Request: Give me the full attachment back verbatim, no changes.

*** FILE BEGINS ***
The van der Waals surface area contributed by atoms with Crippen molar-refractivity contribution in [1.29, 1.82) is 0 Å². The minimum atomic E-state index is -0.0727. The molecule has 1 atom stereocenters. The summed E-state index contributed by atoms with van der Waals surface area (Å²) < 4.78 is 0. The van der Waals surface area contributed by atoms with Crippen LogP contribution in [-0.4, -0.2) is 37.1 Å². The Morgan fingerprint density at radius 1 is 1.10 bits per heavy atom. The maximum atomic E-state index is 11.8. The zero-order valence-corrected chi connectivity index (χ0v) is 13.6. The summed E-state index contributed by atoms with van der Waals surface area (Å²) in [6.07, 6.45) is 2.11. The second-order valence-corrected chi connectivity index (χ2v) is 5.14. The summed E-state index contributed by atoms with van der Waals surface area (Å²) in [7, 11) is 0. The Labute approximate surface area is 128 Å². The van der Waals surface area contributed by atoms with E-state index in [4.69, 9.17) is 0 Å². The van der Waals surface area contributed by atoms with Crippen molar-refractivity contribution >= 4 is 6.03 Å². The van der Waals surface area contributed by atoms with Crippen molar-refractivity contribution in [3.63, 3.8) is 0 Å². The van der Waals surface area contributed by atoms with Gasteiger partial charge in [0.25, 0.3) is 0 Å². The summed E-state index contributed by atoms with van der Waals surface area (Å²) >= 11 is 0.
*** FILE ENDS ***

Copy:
The van der Waals surface area contributed by atoms with Crippen molar-refractivity contribution in [1.29, 1.82) is 0 Å². The minimum atomic E-state index is -0.0727. The molecule has 1 atom stereocenters. The summed E-state index contributed by atoms with van der Waals surface area (Å²) < 4.78 is 0. The van der Waals surface area contributed by atoms with Crippen LogP contribution in [-0.4, -0.2) is 37.1 Å². The Morgan fingerprint density at radius 1 is 1.10 bits per heavy atom. The maximum atomic E-state index is 11.8. The zero-order valence-corrected chi connectivity index (χ0v) is 13.6. The summed E-state index contributed by atoms with van der Waals surface area (Å²) in [6.07, 6.45) is 2.11. The second-order valence-corrected chi connectivity index (χ2v) is 5.14. The summed E-state index contributed by atoms with van der Waals surface area (Å²) in [7, 11) is 0. The Labute approximate surface area is 128 Å². The van der Waals surface area contributed by atoms with E-state index in [4.69, 9.17) is 0 Å². The van der Waals surface area contributed by atoms with Crippen molar-refractivity contribution >= 4 is 6.03 Å². The van der Waals surface area contributed by atoms with Crippen molar-refractivity contribution in [3.63, 3.8) is 0 Å². The van der Waals surface area contributed by atoms with Gasteiger partial charge in [0.25, 0.3) is 0 Å². The summed E-state index contributed by atoms with van der Waals surface area (Å²) >= 11 is 0.